Back in April, the European Union launched the first transnational initiative process – a process open to anyone in the world who could get one million signatures from a combination of petitions in at least 7 of the 27 EU countries.
There was one big snafu. The legislation enabling this new initiative process provided for electronic signature gathering. But the software set up for this simply didn’t work in practice. Some sponsors had troubles with server companies that were contracted to do the work. In some cases, signatures couldn’t be collected or were lost. As a result, some initiative campaigns struggled, since old-fashioned gathering is more costly.
So what happened? Instead of letting the matter languish, the European Commission, the powerful central governing body of the EU, stepped in.
The commission decided to let initiative sponsors use the commission’s own servers to set up electronic signature gathering systems. This is not a permanent solution – -but provides a temporary stopgap until the formal systems are set up and properly established. The commission also extended the one-year limit for gathering signatures to assist the sponsors who had initial problems.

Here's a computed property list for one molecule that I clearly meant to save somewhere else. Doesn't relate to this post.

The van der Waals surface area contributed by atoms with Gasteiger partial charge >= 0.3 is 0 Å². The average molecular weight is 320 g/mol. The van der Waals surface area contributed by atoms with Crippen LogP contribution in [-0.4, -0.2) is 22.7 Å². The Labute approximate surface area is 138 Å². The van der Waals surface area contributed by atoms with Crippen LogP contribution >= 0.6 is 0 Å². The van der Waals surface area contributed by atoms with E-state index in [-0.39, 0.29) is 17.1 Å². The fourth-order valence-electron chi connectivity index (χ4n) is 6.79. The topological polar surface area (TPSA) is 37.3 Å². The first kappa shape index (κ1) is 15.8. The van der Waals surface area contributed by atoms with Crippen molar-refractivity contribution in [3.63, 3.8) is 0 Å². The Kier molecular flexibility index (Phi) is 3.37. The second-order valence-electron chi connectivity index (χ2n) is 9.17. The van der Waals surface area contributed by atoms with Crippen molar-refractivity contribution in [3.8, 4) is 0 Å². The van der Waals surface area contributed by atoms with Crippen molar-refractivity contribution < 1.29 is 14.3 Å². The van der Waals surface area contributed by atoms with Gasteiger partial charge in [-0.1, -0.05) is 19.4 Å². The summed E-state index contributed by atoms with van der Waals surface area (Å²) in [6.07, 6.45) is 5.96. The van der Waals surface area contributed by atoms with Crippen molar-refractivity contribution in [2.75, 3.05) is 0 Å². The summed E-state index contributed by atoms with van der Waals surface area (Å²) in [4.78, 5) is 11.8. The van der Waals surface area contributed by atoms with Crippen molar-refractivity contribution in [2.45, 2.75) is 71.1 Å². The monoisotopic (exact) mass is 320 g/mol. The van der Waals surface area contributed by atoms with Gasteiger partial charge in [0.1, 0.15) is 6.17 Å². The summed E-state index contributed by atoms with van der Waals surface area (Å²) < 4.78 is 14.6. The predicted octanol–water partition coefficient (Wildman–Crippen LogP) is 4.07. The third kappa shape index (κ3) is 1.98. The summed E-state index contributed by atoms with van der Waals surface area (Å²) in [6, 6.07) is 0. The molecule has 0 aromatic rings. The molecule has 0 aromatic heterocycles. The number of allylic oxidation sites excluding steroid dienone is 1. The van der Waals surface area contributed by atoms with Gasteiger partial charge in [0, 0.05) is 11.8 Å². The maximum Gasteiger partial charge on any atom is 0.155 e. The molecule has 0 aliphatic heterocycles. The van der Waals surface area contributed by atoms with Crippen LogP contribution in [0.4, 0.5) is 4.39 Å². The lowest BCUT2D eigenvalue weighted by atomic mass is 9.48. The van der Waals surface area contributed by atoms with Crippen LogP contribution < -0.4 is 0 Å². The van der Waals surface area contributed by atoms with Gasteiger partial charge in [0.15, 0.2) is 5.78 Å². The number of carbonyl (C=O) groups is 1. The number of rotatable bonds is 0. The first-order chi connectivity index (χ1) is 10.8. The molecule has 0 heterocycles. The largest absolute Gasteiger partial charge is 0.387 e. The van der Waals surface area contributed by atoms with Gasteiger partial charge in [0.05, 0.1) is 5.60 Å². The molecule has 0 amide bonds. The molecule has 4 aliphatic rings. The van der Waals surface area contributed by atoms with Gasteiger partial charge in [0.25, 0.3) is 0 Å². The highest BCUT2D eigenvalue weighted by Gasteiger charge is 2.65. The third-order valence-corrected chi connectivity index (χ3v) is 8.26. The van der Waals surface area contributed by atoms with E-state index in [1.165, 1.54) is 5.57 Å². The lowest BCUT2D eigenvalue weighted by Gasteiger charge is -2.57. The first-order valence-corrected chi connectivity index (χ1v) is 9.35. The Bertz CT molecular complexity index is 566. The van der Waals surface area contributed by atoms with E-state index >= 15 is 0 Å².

Why did they do this? Here is a real quote from Commission Vice-President Maroš Šefčovič: “During these early stages of what is, after all, the biggest ever experiment in transnational participatory democracy, the Commission is absolutely determined to make sure that organisers of the first ECIs face no insurmountable stumbling blocks. Since some organisers struggled to find suitable host providers on the market for collecting signatures online, the Commission will offer its own servers to them as a hosting environment.”
Imagine – a continent that takes direct democracy seriously!
Now imagine if California permitted electronic signature gathering (that takes some imagining, I know – since the state government’s legal position is that such gathering is illegal). And imagine this set of circumstances, with technology and start-up problems. Could you see the governor or legislature stepping in to offer its servers to initiative sponsors?
California desperately needs a government that will support its initiative and referendum process in a way that values citizen participation and deliberation.
Perhaps that government should be the European Commission.